National Geographic : 1909 Jan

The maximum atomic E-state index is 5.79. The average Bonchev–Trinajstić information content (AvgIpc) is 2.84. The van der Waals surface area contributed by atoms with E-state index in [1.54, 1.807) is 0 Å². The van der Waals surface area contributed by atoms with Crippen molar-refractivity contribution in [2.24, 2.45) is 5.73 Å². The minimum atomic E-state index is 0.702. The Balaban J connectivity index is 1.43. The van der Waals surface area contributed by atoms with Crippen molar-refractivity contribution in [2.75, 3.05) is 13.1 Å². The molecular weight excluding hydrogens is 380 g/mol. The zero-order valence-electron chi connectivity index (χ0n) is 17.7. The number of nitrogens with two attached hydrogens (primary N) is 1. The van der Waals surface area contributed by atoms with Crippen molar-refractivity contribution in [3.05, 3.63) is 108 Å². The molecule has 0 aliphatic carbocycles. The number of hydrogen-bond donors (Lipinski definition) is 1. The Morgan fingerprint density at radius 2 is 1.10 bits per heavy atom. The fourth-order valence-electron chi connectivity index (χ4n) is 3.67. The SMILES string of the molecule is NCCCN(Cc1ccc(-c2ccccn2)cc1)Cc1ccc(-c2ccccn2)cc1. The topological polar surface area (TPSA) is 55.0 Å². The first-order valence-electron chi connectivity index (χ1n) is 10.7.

THE NATIONAL GEOGRAPHIC MAGAZINE ments belong to the best period of Greek art, and their foundation dates back to the time when the people of Asia Minor divided their worship between the god dess Diana and the goddess Venus. It was in its reverence for Venus that Aphrodisias was famous, and this wor ship lasted in all its pristine vigor until the final overthrow of paganism. The city was situated in a fertile plain, watered by numerous small streams, some of which rose in the center of the city. These springs today have degen erated into filthy swamps and are now the home of turtles, mosquitoes, and fever. Any future plan to excavate this buried city which does not, first of all, include some scheme to drain these swamps is doomed to failure. People resorted to Aphrodisias for sports and games, and the free cities of Asia contributed to the erection and adornment of these incomparable public buildings, the 'remnants of which today call for our deepest admiration. The worship of Venus alone, in a temple the gorgeousness of which sixteen massive pillars still bear testimony, was sufficient to secure for this city the good will of the Roman emperors, for at that time it was popularly supposed that Caesar was directly descended from that goddess. Perhaps no city, in Asia ever enjoyed so much prosperity or has been so much spared from the contingencies of war. So intact were these monuments epi graphically that, until a few years ago, when many inscriptions and objects of fine art were removed, the history of this city and its leading citizens could be traced upon the public buildings. The Temple of Venus at Aphrodisias was one of the finest monuments of an tiquity, but nothing is known of the date of its foundation. After Christianity had forced paganism from the field, and that mystic cult had been banished to the realms of fable, this great sanctuary was transformed into a Christian church and assumed the character of a cathedral. As has been said, sixteen columns are stand ing in their original positions, while the bases of all the others are still in place. Some of these columns were donated by citizens, who had their names inscribed upon them, together with the purpose of the offering. Many of these inscrip tions date to a period prior to Roman domination. Surrounding the temple on every side may be seen in the debris Co rinthian columns of the peribolos. It really would not be a very difficult mat ter to reconstruct the temple and perib olos, so numerous are the fragments that lie about. The ruins of Aphrodisias today lie em bedded in the foliage of the juniper and Judas* trees. Poppies nod in the fields and the honeysuckle droops from the crumbling arches. Century-old olive trees entwine their roots about the hid den tombs, while in the ivy-covered nooks above, on massive pillars, one hears the songs of birds-not such birds as haunt the fissures in the sides of Sipylus and prey upon their weaker comrades of the air, but the little scolding wren or bluebird, that welcome you and make your stay delightful; and then at even tide you hear the sweet farewell note of the nightingale floating out upon the stillness! PERGAMUS, FAMOUS FOR ITS LIBRARY About half way between Magnesia and Pergamus lies the city of Thyatira, which was the seat of one of the Seven Churches. The environments abound in ruins, but the inscriptions are few, and it is doubtful if anything dates anterior to the Roman conquest. Today Thyatira has assumed the Turkish name of Ak-Hissar, and upon the spot where a certain woman named Lydia once sold her purple there has since been reared a stately mosque, and from the minaret of that same mosque, at dawn and sunset, I have heard the Moslem call to prayer: "God is most great! God is most great! I testify * This is one of the prettiest trees in Asia Minor. It is known as the Judas tree from the popular belief that Judas hung himself from one of them after the Crucifixion. This popular belief is further strengthened by the fact that the deep red blossoms return each year at Easter time.